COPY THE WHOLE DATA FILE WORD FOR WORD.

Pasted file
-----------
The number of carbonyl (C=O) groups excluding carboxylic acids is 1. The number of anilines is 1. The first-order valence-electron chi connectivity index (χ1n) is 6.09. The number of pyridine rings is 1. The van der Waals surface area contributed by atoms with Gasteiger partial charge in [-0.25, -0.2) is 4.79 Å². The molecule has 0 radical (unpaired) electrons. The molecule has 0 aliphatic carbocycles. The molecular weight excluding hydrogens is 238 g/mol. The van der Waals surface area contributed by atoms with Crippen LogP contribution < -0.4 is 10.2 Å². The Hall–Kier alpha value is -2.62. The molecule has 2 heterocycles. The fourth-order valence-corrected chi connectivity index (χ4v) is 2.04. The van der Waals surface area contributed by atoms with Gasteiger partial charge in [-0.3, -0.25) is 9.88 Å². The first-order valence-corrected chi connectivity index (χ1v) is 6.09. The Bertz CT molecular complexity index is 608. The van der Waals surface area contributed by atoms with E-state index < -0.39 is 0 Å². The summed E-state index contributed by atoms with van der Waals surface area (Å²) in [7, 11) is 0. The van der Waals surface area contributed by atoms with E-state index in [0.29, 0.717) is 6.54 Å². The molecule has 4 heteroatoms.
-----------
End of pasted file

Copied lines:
The number of carbonyl (C=O) groups excluding carboxylic acids is 1. The number of anilines is 1. The first-order valence-electron chi connectivity index (χ1n) is 6.09. The number of pyridine rings is 1. The van der Waals surface area contributed by atoms with Gasteiger partial charge in [-0.25, -0.2) is 4.79 Å². The molecule has 0 radical (unpaired) electrons. The molecule has 0 aliphatic carbocycles. The molecular weight excluding hydrogens is 238 g/mol. The van der Waals surface area contributed by atoms with Crippen LogP contribution < -0.4 is 10.2 Å². The Hall–Kier alpha value is -2.62. The molecule has 2 heterocycles. The fourth-order valence-corrected chi connectivity index (χ4v) is 2.04. The van der Waals surface area contributed by atoms with Gasteiger partial charge in [-0.3, -0.25) is 9.88 Å². The first-order valence-corrected chi connectivity index (χ1v) is 6.09. The Bertz CT molecular complexity index is 608. The van der Waals surface area contributed by atoms with E-state index < -0.39 is 0 Å². The summed E-state index contributed by atoms with van der Waals surface area (Å²) in [7, 11) is 0. The van der Waals surface area contributed by atoms with E-state index in [0.29, 0.717) is 6.54 Å². The molecule has 4 heteroatoms.